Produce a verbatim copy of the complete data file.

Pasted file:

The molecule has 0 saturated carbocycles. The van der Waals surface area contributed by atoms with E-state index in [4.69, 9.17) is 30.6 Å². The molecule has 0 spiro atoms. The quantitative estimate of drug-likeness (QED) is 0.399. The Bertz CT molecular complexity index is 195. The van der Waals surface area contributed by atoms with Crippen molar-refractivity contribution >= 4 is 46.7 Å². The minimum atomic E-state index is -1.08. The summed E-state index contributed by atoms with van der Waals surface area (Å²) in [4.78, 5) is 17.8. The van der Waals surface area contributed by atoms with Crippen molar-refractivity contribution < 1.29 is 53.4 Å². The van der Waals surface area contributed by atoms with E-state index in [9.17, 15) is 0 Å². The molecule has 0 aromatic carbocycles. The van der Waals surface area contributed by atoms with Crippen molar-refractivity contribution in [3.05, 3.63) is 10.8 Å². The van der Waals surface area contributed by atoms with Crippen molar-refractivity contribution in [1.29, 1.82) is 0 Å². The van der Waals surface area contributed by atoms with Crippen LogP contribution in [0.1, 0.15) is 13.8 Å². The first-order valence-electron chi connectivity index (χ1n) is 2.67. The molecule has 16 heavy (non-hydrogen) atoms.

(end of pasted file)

The molecule has 0 saturated carbocycles. The van der Waals surface area contributed by atoms with E-state index in [4.69, 9.17) is 30.6 Å². The molecule has 0 spiro atoms. The quantitative estimate of drug-likeness (QED) is 0.399. The Bertz CT molecular complexity index is 195. The van der Waals surface area contributed by atoms with Crippen molar-refractivity contribution >= 4 is 46.7 Å². The minimum atomic E-state index is -1.08. The summed E-state index contributed by atoms with van der Waals surface area (Å²) in [4.78, 5) is 17.8. The van der Waals surface area contributed by atoms with Crippen molar-refractivity contribution < 1.29 is 53.4 Å². The van der Waals surface area contributed by atoms with E-state index in [9.17, 15) is 0 Å². The molecule has 0 aromatic carbocycles. The van der Waals surface area contributed by atoms with Crippen molar-refractivity contribution in [3.05, 3.63) is 10.8 Å². The van der Waals surface area contributed by atoms with Crippen molar-refractivity contribution in [1.29, 1.82) is 0 Å². The van der Waals surface area contributed by atoms with Crippen LogP contribution in [0.1, 0.15) is 13.8 Å². The first-order valence-electron chi connectivity index (χ1n) is 2.67. The molecule has 16 heavy (non-hydrogen) atoms.